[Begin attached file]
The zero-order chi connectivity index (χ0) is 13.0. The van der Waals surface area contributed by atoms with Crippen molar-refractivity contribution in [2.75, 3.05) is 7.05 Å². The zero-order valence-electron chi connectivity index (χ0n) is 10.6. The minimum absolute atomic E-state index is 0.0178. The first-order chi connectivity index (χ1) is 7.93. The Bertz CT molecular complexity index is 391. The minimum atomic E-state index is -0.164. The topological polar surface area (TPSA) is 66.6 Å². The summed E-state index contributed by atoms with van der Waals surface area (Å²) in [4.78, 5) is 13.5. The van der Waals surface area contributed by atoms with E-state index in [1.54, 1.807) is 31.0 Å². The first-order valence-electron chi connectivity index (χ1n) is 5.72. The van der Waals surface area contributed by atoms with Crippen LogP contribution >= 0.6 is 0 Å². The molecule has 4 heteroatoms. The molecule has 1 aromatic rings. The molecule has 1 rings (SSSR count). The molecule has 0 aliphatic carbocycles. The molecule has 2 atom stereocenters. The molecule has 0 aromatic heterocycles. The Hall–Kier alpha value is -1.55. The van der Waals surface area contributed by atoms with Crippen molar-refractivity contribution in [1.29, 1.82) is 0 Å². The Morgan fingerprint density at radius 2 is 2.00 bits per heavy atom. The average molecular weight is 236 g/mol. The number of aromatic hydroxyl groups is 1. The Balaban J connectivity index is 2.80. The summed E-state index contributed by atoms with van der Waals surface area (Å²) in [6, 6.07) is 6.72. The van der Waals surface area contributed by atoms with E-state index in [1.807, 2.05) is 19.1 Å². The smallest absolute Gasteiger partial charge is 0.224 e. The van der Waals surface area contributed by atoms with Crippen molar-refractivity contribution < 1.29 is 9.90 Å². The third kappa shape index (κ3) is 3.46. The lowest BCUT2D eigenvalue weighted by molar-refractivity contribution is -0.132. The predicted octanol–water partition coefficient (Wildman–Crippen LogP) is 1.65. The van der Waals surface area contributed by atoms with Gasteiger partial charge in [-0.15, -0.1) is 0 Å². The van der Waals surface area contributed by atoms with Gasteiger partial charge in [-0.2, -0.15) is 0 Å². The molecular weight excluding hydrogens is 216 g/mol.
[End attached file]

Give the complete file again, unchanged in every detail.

The zero-order chi connectivity index (χ0) is 13.0. The van der Waals surface area contributed by atoms with Crippen molar-refractivity contribution in [2.75, 3.05) is 7.05 Å². The zero-order valence-electron chi connectivity index (χ0n) is 10.6. The minimum absolute atomic E-state index is 0.0178. The first-order chi connectivity index (χ1) is 7.93. The Bertz CT molecular complexity index is 391. The minimum atomic E-state index is -0.164. The topological polar surface area (TPSA) is 66.6 Å². The summed E-state index contributed by atoms with van der Waals surface area (Å²) in [4.78, 5) is 13.5. The van der Waals surface area contributed by atoms with E-state index in [1.54, 1.807) is 31.0 Å². The first-order valence-electron chi connectivity index (χ1n) is 5.72. The van der Waals surface area contributed by atoms with Crippen LogP contribution >= 0.6 is 0 Å². The molecule has 4 heteroatoms. The molecule has 1 aromatic rings. The molecule has 1 rings (SSSR count). The molecule has 0 aliphatic carbocycles. The molecule has 2 atom stereocenters. The molecule has 0 aromatic heterocycles. The Hall–Kier alpha value is -1.55. The van der Waals surface area contributed by atoms with Crippen molar-refractivity contribution in [1.29, 1.82) is 0 Å². The Morgan fingerprint density at radius 2 is 2.00 bits per heavy atom. The average molecular weight is 236 g/mol. The number of aromatic hydroxyl groups is 1. The Balaban J connectivity index is 2.80. The summed E-state index contributed by atoms with van der Waals surface area (Å²) in [6, 6.07) is 6.72. The van der Waals surface area contributed by atoms with E-state index in [1.807, 2.05) is 19.1 Å². The smallest absolute Gasteiger partial charge is 0.224 e. The van der Waals surface area contributed by atoms with Crippen molar-refractivity contribution < 1.29 is 9.90 Å². The third kappa shape index (κ3) is 3.46. The lowest BCUT2D eigenvalue weighted by molar-refractivity contribution is -0.132. The predicted octanol–water partition coefficient (Wildman–Crippen LogP) is 1.65. The van der Waals surface area contributed by atoms with Gasteiger partial charge in [-0.15, -0.1) is 0 Å². The van der Waals surface area contributed by atoms with Gasteiger partial charge in [-0.2, -0.15) is 0 Å². The molecular weight excluding hydrogens is 216 g/mol.